john macarthurGrace Community Church – John MacArthur – Live Stream 1:30 pm & 9 pm (evening service)

John MacArthur is the pastor-teacher of Grace Community Church in Sun Valley, California, as well as an author, conference speaker, president of The Master’s College and Seminary, and featured teacher with the Grace to You media ministry. John has authored many books including: The gospel according to Jesus, The MacArthur study Bible, and Twelve Ordinary Men. John and his wife, Patricia, live in Southern California and have four married children: Matt, Marcy, Mark, and Melinda. They also enjoy the enthusiastic company of their fifteen grandchildren.

rick-hollandMission Road Bible Church – Rick Holland – Live Stream 9:30 am & 11 am (same service)

Rick was born and raised in Chattanooga, Tennessee and became a Christian in High School. He served as a youth pastor in Georgia, Michigan, and California and spent 25 years at Grace Community Church in Sun Valley, California. While at Grace he pastored Crossroads, the college and singles ministry, and served as the Executive Pastor under Dr. John MacArthur. Rick is the author of Uneclipsing the Son and has contributed chapters in other books as well as articles in theological journals. He serves on the faculty of The Expositor’s Seminary where he teaches Homiletics and Expository Preaching. He has earned degrees from the University of Tennessee, Chattanooga (B.S.), The Master’s Seminary (M.Div.), and The Southern Baptist Theological Seminary (D.Min.). In August of 2011 Rick became Senior Pastor of Mission Road Bible Church where he currently serves. He and his wife, Kim, have three sons: Luke, John, and Mark.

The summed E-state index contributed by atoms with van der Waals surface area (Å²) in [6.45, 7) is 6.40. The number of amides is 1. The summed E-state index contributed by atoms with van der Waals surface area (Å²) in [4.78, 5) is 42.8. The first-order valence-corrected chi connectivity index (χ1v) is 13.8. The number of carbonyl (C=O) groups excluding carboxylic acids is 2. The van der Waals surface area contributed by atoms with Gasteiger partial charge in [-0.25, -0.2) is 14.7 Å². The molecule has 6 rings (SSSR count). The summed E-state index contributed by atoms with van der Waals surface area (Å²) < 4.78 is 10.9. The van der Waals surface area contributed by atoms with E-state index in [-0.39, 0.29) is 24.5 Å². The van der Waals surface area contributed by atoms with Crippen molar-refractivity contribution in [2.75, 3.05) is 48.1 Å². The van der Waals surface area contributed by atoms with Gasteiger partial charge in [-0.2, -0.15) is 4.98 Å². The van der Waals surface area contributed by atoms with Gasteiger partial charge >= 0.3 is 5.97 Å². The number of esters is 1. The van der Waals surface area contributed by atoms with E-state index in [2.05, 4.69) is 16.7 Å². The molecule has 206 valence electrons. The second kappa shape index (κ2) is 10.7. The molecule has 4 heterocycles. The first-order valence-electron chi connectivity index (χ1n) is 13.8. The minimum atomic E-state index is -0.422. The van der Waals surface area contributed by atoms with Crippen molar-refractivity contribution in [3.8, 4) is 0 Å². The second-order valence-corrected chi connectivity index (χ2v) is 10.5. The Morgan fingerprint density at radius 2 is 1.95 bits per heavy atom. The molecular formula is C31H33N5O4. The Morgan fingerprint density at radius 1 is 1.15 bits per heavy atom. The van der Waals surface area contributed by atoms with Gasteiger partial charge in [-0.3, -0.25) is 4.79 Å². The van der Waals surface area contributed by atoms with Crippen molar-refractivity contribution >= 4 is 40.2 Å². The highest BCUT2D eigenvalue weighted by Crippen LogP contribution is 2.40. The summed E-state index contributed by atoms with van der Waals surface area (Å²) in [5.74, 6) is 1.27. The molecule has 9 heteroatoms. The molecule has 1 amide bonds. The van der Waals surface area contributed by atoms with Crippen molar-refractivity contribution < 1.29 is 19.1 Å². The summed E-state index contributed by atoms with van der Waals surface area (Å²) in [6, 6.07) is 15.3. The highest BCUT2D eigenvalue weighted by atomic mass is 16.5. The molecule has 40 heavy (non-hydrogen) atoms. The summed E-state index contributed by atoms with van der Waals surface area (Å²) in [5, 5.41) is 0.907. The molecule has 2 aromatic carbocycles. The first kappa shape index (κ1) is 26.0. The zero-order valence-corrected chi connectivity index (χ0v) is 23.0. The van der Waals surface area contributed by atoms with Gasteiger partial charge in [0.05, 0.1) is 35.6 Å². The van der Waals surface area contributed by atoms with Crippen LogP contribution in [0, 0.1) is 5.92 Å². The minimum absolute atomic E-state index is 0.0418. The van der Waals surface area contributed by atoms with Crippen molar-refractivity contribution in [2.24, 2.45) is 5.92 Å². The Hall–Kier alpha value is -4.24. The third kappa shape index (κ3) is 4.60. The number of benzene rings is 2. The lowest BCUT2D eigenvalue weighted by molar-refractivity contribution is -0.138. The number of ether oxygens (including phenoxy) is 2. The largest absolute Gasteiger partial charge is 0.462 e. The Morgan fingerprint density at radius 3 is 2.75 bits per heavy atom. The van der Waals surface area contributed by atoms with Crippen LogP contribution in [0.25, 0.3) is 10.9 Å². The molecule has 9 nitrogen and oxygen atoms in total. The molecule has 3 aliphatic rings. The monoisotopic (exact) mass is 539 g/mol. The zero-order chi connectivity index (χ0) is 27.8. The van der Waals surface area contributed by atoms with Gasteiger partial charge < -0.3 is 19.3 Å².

jerry wraggGrace Immanuel Bible Church – Jerry Wragg – Live Stream  9 & 10:45 am  and  6 pm (evening service)